KORUS FTA was designed to gradually dismantle nearly all duties on trade between the two countries. According to the U.S. Department of Commerce, “Under the KORUS Agreement, over 95 percent of bilateral trade in consumer and industrial products would become duty-free within five years of the date the agreement enters into force, and most remaining tariffs would be eliminated within 10 years.”

The idea of free trade agreements is that both sides expect to benefit, that removing duties will pave the way for a natural intermingling of the ways two economies can make up for what the other lacks. According to at least one analysis, that has, thus far, been the outcome of KORUS FTA. “KORUS has helped generate win-win outcomes through the robust exchange of goods, services and investment, providing substantial opportunities for Korea and the U.S., despite having been in effect for only five years,” concludes a report by the Korea International Trade Association.

According to KITA, between 2011 and 2016, bilateral trade increased by 1.7 percent per year, and both South Korea and the U.S. have seen their import market shares grow in the other country.

But other data bolster the impression that South Korean businesses are coming out ahead of their American counterparts. Between 2011 and 2016, South Korea’s trade surplus in goods grew by $11.6 billion to $27.7 billion, though at the same time, the U.S. had a services trade surplus of more than $10 billion in 2016, up from the previous year. Factoring South Korea’s advantage in goods and the U.S. surplus in services, the U.S. trade deficit with South Korea stands at more than $17 billion, a larger than two-fold increase from 2012.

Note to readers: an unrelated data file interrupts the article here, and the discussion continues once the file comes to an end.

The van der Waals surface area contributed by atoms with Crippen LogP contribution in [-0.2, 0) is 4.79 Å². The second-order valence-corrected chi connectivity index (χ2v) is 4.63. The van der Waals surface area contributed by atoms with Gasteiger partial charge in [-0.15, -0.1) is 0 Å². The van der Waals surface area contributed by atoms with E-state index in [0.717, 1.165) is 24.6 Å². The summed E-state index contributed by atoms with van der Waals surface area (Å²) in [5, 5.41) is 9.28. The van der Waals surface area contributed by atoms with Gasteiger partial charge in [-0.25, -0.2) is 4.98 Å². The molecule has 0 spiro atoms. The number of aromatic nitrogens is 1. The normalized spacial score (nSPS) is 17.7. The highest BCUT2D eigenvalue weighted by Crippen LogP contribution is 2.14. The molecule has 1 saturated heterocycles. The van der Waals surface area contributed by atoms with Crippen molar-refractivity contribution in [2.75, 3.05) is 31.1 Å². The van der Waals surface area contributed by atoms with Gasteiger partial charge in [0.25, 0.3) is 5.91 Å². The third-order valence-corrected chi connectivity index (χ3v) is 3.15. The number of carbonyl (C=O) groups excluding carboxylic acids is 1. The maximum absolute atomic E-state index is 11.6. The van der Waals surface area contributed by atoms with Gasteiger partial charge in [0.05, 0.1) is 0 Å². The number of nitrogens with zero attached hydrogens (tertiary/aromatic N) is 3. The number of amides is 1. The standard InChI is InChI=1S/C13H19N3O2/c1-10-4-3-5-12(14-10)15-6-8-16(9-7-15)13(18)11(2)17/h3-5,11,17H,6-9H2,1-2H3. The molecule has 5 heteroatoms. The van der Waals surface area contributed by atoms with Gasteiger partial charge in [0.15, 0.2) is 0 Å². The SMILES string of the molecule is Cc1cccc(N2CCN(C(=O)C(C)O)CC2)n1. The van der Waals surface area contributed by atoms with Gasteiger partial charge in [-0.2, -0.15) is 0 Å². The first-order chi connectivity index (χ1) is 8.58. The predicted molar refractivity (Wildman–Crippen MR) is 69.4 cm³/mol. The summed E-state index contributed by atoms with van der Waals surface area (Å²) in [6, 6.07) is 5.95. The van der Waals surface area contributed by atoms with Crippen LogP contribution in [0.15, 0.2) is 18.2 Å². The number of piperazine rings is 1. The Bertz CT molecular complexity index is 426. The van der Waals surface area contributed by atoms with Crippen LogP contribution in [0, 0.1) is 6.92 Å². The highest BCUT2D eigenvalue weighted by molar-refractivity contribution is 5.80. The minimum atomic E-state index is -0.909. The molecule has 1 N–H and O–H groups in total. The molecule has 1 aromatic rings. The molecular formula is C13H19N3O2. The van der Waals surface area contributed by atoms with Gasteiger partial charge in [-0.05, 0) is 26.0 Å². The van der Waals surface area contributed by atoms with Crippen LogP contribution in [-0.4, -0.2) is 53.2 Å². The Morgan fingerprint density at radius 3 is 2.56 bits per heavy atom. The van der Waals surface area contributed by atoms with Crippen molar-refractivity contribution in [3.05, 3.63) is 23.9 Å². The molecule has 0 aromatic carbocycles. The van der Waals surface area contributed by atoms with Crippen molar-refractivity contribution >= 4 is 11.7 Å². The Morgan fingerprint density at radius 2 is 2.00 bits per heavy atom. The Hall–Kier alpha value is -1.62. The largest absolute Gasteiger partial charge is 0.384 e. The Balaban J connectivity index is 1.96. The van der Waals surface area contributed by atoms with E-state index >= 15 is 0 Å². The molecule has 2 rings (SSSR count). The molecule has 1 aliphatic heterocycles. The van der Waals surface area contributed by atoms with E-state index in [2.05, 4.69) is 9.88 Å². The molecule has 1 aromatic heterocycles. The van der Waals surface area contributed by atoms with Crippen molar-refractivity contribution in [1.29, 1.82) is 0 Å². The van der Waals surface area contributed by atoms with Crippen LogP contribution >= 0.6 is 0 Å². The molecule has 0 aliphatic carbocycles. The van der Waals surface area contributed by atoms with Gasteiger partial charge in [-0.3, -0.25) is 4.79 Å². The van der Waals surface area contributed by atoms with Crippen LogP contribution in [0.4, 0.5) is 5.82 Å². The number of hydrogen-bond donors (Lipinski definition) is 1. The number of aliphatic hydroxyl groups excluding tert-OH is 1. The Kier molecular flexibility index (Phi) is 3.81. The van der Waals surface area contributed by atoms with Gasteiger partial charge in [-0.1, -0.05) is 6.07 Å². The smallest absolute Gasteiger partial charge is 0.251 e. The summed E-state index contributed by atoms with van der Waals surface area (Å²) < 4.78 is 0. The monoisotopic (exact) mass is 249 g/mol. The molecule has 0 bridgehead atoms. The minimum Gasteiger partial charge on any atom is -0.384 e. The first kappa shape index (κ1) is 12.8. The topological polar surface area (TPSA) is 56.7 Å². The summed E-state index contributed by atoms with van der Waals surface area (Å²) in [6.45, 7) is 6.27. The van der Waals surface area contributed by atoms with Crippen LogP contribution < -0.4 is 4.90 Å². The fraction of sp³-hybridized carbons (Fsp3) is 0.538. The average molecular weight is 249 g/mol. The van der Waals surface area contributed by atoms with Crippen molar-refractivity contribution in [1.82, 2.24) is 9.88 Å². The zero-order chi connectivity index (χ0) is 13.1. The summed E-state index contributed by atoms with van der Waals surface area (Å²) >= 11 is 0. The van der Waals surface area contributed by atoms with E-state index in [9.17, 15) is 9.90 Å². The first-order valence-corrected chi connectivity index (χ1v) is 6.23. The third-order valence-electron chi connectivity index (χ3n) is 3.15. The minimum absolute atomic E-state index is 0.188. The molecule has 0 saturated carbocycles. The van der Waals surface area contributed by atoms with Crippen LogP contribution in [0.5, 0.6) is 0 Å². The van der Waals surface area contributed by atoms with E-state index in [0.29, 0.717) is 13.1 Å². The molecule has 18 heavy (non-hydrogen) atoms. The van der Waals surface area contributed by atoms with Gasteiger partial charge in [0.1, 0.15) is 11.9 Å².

The Economic Policy Institute, a left-leaning U.S. think tank, echoed Trump’s description of KORUS FTA as a “job-killing” deal, writing, “Far from supporting jobs, growing goods trade deficits with Korea have eliminated more than 95,000 jobs between 2011 and 2015.” (The EPI analysis doesn’t demonstrate a definitive causal link between changes in trade with South Korea and job losses in the U.S.)

Yang Jun-seok, an economics professor at Catholic University in Seoul, says it isn’t clear to what extent these numbers are attributable to KORUS FTA. “What FTAs tend to do is, when trade barriers are removed, the underlying forces become stronger. Korea had a relative advantage in areas such as autos that has been emphasized, while the U.S. side has increased agricultural and service exports. This is due to underlying fundamentals that reflect comparative advantage,” Yang told Korea Exposé.